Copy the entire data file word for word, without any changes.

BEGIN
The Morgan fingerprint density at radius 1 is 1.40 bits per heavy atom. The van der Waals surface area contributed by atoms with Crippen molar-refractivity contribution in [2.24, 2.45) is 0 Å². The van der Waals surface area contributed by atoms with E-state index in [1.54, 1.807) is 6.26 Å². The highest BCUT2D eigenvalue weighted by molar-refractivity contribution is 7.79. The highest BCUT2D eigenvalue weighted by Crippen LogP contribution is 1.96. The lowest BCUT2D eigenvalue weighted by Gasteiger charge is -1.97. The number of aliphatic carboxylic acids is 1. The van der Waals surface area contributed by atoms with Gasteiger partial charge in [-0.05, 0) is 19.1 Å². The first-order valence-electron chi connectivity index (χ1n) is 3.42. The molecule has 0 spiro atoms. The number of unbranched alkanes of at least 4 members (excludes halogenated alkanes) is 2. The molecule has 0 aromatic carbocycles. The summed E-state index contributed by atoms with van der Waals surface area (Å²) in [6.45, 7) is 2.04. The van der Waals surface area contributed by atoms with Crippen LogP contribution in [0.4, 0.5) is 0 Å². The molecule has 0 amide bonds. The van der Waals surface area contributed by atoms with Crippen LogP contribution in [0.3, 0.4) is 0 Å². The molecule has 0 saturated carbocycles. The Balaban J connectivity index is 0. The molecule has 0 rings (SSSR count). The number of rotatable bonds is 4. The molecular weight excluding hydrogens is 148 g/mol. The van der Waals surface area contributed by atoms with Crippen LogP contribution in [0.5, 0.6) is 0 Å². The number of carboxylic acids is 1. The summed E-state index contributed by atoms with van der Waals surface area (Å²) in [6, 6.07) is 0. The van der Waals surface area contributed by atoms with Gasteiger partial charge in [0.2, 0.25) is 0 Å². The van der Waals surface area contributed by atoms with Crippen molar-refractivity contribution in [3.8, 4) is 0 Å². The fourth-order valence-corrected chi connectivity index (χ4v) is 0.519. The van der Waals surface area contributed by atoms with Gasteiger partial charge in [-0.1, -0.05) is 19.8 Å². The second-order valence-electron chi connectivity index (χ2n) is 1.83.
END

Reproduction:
The Morgan fingerprint density at radius 1 is 1.40 bits per heavy atom. The van der Waals surface area contributed by atoms with Crippen molar-refractivity contribution in [2.24, 2.45) is 0 Å². The van der Waals surface area contributed by atoms with E-state index in [1.54, 1.807) is 6.26 Å². The highest BCUT2D eigenvalue weighted by molar-refractivity contribution is 7.79. The highest BCUT2D eigenvalue weighted by Crippen LogP contribution is 1.96. The lowest BCUT2D eigenvalue weighted by Gasteiger charge is -1.97. The number of aliphatic carboxylic acids is 1. The van der Waals surface area contributed by atoms with Gasteiger partial charge in [-0.05, 0) is 19.1 Å². The first-order valence-electron chi connectivity index (χ1n) is 3.42. The molecule has 0 spiro atoms. The number of unbranched alkanes of at least 4 members (excludes halogenated alkanes) is 2. The molecule has 0 aromatic carbocycles. The summed E-state index contributed by atoms with van der Waals surface area (Å²) in [6.45, 7) is 2.04. The van der Waals surface area contributed by atoms with Crippen LogP contribution in [0.4, 0.5) is 0 Å². The molecule has 0 amide bonds. The van der Waals surface area contributed by atoms with Crippen LogP contribution in [0.3, 0.4) is 0 Å². The molecule has 0 saturated carbocycles. The Balaban J connectivity index is 0. The molecule has 0 rings (SSSR count). The number of rotatable bonds is 4. The molecular weight excluding hydrogens is 148 g/mol. The van der Waals surface area contributed by atoms with Crippen LogP contribution in [0.5, 0.6) is 0 Å². The number of carboxylic acids is 1. The summed E-state index contributed by atoms with van der Waals surface area (Å²) in [6, 6.07) is 0. The van der Waals surface area contributed by atoms with Gasteiger partial charge in [0.2, 0.25) is 0 Å². The van der Waals surface area contributed by atoms with Crippen molar-refractivity contribution in [3.8, 4) is 0 Å². The fourth-order valence-corrected chi connectivity index (χ4v) is 0.519. The van der Waals surface area contributed by atoms with Gasteiger partial charge in [-0.1, -0.05) is 19.8 Å². The second-order valence-electron chi connectivity index (χ2n) is 1.83.